Destination: 'Somewhere in Maryland'
"Maybe I did want to be out there with you."
Aw, Mulder just wants to play [haunted]house and/or make a secret lover's pact. You decide. Scully doesn't know what she wants because she's conflicted about her 'abnormal life's choices', as per usual these days. Both struggle to accept they are connected beyond their work in yet another sixth season crisp and quirky episode.
What started out as a way to save some money and give the crew a break ends up being a most memorable episode for the series and the two characters it revolves around, both emotionally and thematically. Frame Mulder and Scully with Lily Tomlin's Lyda and Ed Asner's Maurice and a gorgeous gothic mansion and give everyone the patented Chris Carter dialogue and you have a compelling, succinct, funny and touching episode about relationships, loyalty, patterns and perception.
So far in the rearview are the episodes when Scully earnestly sat in the passenger seat of Mulder's car during one of his 'stakeouts', still thinking that (only) her science and rational nature was what he wanted next to him. I think that's what made her missing car keys such a good gag (and one where it was never quite solved if Mulder took them or if Maurice and Lyda did). He needs her there. No matter what.
Also long-gone are the episodes where Scully must ask Mulder in so many words, "What are you going to do?" All because she is being instructed to go do something more science-y by herself with whatever hard-ish evidence they have, while he seeks out something more intuitive. Mulder basically pleads with her (okay, in his own way, but still!) to hang out with him in the spooky house while they ponder the finer points of various existential crises. She needs to be there, and they both know it.
Of course, especially on The X-Files, an existential crisis is often a faux-fearful distraction from a real fear-filled connection with another person. But Mulder and Scully (and honestly, mostly Scully because she comes over to Mulder's in the middle of the night!) transcend their usual tomfoolery to have a tender moment exchanging presents on his couch which by all accounts, shot from outside his window amidst a gentle snow, looks like two regular people, doing a very regular thing. How do you define normal?
*If lately the 'normal' thing has been Scully's crisis, by 'How The Ghosts Stole Christmas', she's come around to what's in front of her. Years later, many fans feel that Mulder is already emotionally tied to Scully by this point in the series, and is relaxed and comfortable with the idea. It's her that is, er, reluctant.
*I really grappled with my feelings for this one when it first aired. It wasn't 'anything' enough to satisfy my 20 year-old self. Now, I adore it and see something new and charming every time I watch it. It's the gift that keeps on giving. (Sorry, I kind of had to!)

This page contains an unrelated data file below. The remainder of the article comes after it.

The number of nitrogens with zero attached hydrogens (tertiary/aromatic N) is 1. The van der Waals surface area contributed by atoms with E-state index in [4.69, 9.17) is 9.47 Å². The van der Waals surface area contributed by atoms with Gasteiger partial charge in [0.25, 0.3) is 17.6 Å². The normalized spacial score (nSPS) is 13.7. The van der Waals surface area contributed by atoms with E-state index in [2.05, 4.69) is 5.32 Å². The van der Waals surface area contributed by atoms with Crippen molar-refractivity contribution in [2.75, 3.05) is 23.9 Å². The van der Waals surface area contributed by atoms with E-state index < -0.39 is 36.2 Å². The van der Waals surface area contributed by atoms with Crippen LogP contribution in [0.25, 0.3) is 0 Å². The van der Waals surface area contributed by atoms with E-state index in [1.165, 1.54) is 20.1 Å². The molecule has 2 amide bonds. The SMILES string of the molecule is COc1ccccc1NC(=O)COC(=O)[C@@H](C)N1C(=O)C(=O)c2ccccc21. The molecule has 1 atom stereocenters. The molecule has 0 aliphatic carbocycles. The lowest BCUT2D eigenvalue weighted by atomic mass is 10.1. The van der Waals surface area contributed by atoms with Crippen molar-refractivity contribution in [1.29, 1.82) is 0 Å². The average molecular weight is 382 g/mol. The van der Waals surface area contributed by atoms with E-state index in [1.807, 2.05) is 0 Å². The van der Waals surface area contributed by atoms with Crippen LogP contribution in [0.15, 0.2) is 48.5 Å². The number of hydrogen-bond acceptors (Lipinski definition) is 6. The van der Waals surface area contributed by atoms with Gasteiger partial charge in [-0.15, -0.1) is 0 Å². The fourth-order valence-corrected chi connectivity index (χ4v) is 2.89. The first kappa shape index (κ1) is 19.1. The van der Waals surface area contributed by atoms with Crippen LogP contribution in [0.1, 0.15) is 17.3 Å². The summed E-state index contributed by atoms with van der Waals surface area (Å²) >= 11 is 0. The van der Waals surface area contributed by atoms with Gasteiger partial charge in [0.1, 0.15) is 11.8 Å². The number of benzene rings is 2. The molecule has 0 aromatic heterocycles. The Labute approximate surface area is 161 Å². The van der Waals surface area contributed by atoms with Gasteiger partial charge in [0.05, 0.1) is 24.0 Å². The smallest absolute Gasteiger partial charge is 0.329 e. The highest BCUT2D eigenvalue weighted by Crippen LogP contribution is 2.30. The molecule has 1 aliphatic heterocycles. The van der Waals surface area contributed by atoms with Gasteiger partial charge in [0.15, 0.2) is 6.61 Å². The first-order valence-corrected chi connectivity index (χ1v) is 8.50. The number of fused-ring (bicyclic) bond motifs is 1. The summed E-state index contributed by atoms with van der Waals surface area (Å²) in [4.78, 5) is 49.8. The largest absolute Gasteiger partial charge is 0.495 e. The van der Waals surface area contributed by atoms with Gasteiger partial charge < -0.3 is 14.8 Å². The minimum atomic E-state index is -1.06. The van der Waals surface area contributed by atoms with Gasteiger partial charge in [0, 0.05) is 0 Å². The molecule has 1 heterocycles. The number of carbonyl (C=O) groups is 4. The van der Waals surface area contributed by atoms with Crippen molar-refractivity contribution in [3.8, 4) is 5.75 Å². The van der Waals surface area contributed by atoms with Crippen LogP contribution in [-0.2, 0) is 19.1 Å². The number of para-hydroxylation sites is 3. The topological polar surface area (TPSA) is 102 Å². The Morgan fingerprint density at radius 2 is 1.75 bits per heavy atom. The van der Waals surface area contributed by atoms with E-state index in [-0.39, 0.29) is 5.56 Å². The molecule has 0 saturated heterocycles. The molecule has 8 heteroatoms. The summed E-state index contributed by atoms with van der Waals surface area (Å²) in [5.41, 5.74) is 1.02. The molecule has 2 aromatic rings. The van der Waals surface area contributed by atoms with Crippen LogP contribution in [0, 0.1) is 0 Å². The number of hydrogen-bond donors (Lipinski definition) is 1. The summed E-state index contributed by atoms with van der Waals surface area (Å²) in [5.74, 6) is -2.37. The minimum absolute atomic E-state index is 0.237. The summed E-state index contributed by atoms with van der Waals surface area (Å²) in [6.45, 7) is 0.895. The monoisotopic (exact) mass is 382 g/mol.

*The ghosts' psychologizing works better on Mulder because, of course it does.
*Many guesses were taken at the time of broadcast on alt.tv.xfiles at what presents Mulder and Scully got each other. One thing is pretty certain, she gave him a VHS tape. Ha if it's for his porn collection!
*What cachet to land these two lovelies!
Mulder: "Christmas, 1917. It was a time of dark, dark despair. American soldiers were dying at an ungodly rate in a war-torn Europe, while at home, a deadly strain of the flu virus attacked young and old alike. Tragedy was a visitor on every doorstep while a creeping hopelessness set in with every man, woman and child. It was a time of dark, dark despair."
Scully: "You said that."
Ed: "My specialty is in what I call soul prospectors--a crossaxial classification I've codified by extensive interaction with visitors like yourself. I've found you all tend to fall into pretty much the same category."
Mulder: "And what category is that?"
Ed: "Narcissistic, overzealous, self-righteous egomaniac."
Mulder: "That's a category?"
Lily: "Oh, you poor child. You must have an awful small life. Spending your Christmas Eve with him, running around chasing things you don't even believe in."
Scully: "Don't come any closer."
Lily: "I can see it in your face. The fear, the conflicted yearnings, a subconscious desire to find fulfillment through another. Intimacy through co-dependency."
Lily: "Maybe you repress the truth about why you're really here pretending it's out of duty or loyalty, unable to admit your dirty little secret. Your only joy in life is proving him wrong."
Mulder: "What happened to the star-crossed lovers?"
Lily: "Oh, let me tell you, the romance is the first thing to go."
Mulder: "It's you. You're Lyda, and that was Maurice. But you've... aged."
Lily: "I hope your partner finds you a lot more charming than I do."
Lily: "Maybe you two should have discussed your real feelings before you came out here. I'm speaking from experience."
Mulder: "What experience?"
Lily: "I'm not gonna get into semantics. A murder-suicide is all about trust."
Mulder: "I thought you had a lovers' pact."
Lily: "Haha. Poetic illusions aside, the outcome, Mulder, is pretty much the same."
Lily: "I don't show my hole to just anyone."
Mulder: "Why are you showing it to me?"
Mulder: "We're not lovers."
Lily: "And this isn't a pure science. But you're both so attractive and there'll be a lot of time to work that out. Go ahead, take it. Take it. Think of it as the last Christmas you'll ever spend alone."
Final Analysis: It doesn't get any snappier than this, especially for a bottle episode. And did I mention the guest stars?
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